We did have a visit from eldest daughter Amy armed with a mound of post and parcels last night. One of which was a new harness for Smudge as we feel he had out grown his old one. The new one has a good handle to grab him if needed and the lead loop is really strong. It is also fully adjustable so should last him a good while.
|Smudge sporting his new harness
Unusually there was no sign of traffic coming down from the Middlewich Branch so after resetting the lock after the hire boat it was our turn and I swung into what is the shortest canal on the network and into Wardle Lock.
|Kings Lock and chandlers of the same name on the left. I had just turned under the bridge to Wardle Lock
|Sign on the Bridge 'ole,
The canal here was built in 1829 so that the navigation authority of the Trent and Mersey Canal could maintain control over the junction. Wardle lock or more commonly, Maureen's lock, is next to the lock keeper's cottage where boat woman Maureen lived. I remember our hire boat days chatting to Maureen whilst we passed through here, she was such a lovely, cheerful lady. Sadly she passed away on 2012 but there is a plaque at the lock in her memory.
We found the moorings above the lock surprisingly empty so pulled in for the night on the first set of visitor's moorings. In the evening we took ourselves off to the local Tesco for some bread and milk.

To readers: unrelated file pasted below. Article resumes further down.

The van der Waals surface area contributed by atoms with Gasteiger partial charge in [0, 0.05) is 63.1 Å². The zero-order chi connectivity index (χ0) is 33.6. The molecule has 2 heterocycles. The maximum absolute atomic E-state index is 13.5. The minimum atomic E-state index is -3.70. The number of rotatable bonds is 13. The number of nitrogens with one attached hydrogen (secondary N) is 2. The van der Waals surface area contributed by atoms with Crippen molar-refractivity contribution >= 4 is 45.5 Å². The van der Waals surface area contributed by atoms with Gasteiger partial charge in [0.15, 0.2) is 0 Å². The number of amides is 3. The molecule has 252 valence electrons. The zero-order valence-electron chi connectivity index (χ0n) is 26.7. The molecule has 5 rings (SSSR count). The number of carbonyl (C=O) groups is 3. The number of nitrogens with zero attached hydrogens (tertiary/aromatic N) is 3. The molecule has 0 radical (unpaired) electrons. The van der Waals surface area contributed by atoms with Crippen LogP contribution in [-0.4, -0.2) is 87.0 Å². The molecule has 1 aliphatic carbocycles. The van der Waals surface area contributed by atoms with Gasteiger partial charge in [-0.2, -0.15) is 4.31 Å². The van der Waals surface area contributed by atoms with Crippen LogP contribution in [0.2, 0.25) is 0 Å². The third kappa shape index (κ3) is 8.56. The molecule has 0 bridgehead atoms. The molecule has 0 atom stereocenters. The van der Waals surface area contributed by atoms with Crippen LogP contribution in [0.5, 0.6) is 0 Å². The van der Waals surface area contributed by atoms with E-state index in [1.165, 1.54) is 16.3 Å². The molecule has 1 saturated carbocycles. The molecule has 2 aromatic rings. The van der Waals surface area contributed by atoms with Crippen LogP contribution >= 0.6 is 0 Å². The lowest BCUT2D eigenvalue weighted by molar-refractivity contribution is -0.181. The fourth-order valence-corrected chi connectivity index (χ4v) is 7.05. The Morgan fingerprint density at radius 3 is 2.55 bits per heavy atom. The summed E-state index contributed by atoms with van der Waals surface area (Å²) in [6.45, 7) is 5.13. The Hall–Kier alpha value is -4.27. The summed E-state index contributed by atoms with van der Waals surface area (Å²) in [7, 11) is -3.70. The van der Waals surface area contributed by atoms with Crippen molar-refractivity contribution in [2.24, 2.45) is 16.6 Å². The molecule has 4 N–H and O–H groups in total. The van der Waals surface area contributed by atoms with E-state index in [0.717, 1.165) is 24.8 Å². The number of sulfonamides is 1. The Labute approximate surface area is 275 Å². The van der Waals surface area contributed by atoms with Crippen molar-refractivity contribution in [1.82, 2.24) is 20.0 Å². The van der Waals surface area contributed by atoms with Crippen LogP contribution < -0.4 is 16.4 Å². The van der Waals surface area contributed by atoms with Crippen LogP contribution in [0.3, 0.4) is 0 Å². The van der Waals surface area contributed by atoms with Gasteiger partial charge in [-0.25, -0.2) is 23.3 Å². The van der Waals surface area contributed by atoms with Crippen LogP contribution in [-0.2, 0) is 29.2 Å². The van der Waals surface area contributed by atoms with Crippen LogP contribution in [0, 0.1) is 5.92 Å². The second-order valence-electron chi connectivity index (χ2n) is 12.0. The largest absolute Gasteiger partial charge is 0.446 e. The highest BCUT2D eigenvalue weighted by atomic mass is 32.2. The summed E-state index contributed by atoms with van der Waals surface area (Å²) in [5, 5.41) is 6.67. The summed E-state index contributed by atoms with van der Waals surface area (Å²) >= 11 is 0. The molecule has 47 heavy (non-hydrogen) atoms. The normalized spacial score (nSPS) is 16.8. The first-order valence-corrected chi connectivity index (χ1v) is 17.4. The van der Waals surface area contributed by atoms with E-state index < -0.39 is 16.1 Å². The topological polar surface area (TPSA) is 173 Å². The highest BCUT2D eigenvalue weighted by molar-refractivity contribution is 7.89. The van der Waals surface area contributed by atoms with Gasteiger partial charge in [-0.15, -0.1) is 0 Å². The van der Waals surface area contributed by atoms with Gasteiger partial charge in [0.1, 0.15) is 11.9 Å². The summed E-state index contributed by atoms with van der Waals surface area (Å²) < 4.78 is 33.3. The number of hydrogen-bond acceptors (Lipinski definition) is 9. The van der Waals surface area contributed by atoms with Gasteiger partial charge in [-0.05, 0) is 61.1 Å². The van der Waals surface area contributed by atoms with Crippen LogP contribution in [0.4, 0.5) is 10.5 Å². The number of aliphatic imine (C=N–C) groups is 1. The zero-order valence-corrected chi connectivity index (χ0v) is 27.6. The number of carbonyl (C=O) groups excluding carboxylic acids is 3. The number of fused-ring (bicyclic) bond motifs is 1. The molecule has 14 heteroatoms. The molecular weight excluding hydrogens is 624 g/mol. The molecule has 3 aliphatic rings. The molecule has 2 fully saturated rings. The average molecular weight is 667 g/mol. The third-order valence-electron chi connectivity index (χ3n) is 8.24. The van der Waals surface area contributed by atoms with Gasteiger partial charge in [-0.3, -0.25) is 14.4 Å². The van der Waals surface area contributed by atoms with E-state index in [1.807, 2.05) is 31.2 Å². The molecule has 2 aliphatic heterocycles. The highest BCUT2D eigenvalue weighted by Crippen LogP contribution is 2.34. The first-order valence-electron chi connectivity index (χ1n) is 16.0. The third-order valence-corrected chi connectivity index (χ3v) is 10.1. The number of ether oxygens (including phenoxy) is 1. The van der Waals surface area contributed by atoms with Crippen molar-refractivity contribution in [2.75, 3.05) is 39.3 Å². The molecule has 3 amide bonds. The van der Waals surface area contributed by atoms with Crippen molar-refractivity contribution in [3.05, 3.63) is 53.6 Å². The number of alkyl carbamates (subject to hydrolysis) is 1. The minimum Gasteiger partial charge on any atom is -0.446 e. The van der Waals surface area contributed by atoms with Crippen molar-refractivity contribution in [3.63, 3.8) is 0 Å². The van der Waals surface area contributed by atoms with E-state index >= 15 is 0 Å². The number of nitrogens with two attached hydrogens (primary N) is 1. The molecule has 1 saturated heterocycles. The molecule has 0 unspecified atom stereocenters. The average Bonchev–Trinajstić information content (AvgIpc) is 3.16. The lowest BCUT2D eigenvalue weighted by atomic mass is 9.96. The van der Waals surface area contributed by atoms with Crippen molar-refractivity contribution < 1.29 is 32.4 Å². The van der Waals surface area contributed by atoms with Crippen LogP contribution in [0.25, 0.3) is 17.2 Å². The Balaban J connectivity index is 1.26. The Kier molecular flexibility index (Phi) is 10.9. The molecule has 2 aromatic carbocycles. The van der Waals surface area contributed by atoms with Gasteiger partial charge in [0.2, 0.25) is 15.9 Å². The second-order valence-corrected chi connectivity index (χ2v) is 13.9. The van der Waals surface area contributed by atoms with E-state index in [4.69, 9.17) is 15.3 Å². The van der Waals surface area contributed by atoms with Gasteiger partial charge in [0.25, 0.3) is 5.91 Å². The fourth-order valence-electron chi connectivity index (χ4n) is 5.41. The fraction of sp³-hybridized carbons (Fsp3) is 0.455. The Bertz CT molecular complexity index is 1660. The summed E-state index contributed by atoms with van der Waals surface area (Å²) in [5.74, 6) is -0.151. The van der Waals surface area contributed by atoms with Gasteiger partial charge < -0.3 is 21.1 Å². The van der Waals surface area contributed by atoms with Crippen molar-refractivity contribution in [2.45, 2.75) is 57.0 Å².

|Moored in Middlewich above Maureen's lock
Today we continued our journey along the Middlewich Branch. Traffic today has been best described as heavy. So many boats on the move in the other direction.
According to Wikipedia this Branch of the Shropshire Union Canal runs between Middlewich, where it joins the Trent and Mersey Canal, and Barbridge Junction, where it joins the main line of the Shropshire Union Canal. It is 10 miles (16 km) long, and was planned as part of the Chester Canal, which was authorised in 1772, but the company ran out of money, and construction did not begin until 1827. The Trent and Mersey insisted that there should be no direct connection at Middlewich, and instead built the short Wardle Canal to join the two, charging large compensation tolls for traffic passing along it.
The canal became part of the Shropshire Union system in 1846, which was taken over by the London and North Western Railway within a year. Traffic on the branch was always limited by the compensation tolls, and it was not until 1888 that they were abolished.
Along the way we did see a novel way of rounding up cattle at one farm as we passed. Days of one man and his dog seem to be replaced with one lad and his quad nowadays.
|New solution to rounding up the herd
|Though now and again the old method still had to be applied
The lad was charging around the herd, who must be quite used to this as they stood their ground and took quite some cajoling to move along.
Considering the amount of boats we'd had heading towards us we steeled ourselves for a big queue at Minshull lock which is the norm for this time of year. This was the scene that greeted us. Not a boat in sight and one leaving the lock ahead of us!
|No queue! We like this lock as its quite pretty here
Having gone through plenty of locks this trip Smudge is now well versed with locking procedures and stands watch casting a critical eye over AmyJo as she enters the lock from the lock bridge above. He then checks everything is OK with a glance at Chris then helps close the gates though he does get under Chris's feet tangling her in his lead at times.
|Keeping watch to make sure we get in the lock OK.